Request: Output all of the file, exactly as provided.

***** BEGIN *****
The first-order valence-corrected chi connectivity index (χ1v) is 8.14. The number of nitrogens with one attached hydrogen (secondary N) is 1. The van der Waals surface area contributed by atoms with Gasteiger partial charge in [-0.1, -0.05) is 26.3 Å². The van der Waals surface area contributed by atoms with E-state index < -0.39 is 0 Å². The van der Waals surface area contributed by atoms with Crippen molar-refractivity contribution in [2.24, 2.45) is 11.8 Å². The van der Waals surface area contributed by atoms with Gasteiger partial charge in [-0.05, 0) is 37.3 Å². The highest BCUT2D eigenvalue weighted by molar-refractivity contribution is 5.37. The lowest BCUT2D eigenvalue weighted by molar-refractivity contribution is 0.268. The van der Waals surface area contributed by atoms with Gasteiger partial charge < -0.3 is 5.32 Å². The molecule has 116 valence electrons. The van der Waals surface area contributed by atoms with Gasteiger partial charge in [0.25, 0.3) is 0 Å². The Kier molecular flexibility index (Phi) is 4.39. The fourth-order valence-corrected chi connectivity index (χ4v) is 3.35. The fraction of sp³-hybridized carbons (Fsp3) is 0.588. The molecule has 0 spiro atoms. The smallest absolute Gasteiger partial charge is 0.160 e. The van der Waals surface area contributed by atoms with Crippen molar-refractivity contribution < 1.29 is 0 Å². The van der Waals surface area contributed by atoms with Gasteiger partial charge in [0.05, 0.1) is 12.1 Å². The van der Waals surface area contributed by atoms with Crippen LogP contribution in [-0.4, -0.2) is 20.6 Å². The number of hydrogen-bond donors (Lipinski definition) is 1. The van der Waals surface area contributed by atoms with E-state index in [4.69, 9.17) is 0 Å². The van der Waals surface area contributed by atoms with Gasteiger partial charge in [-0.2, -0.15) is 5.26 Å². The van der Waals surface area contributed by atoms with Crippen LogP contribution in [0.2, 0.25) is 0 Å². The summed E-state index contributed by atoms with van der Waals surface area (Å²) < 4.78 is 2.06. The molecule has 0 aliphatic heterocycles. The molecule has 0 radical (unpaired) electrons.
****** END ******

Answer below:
The first-order valence-corrected chi connectivity index (χ1v) is 8.14. The number of nitrogens with one attached hydrogen (secondary N) is 1. The van der Waals surface area contributed by atoms with Gasteiger partial charge in [-0.1, -0.05) is 26.3 Å². The van der Waals surface area contributed by atoms with E-state index < -0.39 is 0 Å². The van der Waals surface area contributed by atoms with Crippen molar-refractivity contribution in [2.24, 2.45) is 11.8 Å². The van der Waals surface area contributed by atoms with Gasteiger partial charge in [-0.05, 0) is 37.3 Å². The highest BCUT2D eigenvalue weighted by molar-refractivity contribution is 5.37. The lowest BCUT2D eigenvalue weighted by molar-refractivity contribution is 0.268. The van der Waals surface area contributed by atoms with Gasteiger partial charge < -0.3 is 5.32 Å². The molecule has 116 valence electrons. The van der Waals surface area contributed by atoms with Gasteiger partial charge in [0.25, 0.3) is 0 Å². The Kier molecular flexibility index (Phi) is 4.39. The fourth-order valence-corrected chi connectivity index (χ4v) is 3.35. The fraction of sp³-hybridized carbons (Fsp3) is 0.588. The molecule has 0 spiro atoms. The smallest absolute Gasteiger partial charge is 0.160 e. The van der Waals surface area contributed by atoms with Crippen molar-refractivity contribution < 1.29 is 0 Å². The van der Waals surface area contributed by atoms with Gasteiger partial charge in [0.05, 0.1) is 12.1 Å². The van der Waals surface area contributed by atoms with Crippen LogP contribution in [-0.4, -0.2) is 20.6 Å². The number of hydrogen-bond donors (Lipinski definition) is 1. The van der Waals surface area contributed by atoms with E-state index in [4.69, 9.17) is 0 Å². The van der Waals surface area contributed by atoms with Gasteiger partial charge in [-0.2, -0.15) is 5.26 Å². The van der Waals surface area contributed by atoms with Crippen LogP contribution in [0.2, 0.25) is 0 Å². The summed E-state index contributed by atoms with van der Waals surface area (Å²) < 4.78 is 2.06. The molecule has 0 aliphatic heterocycles. The molecule has 0 radical (unpaired) electrons.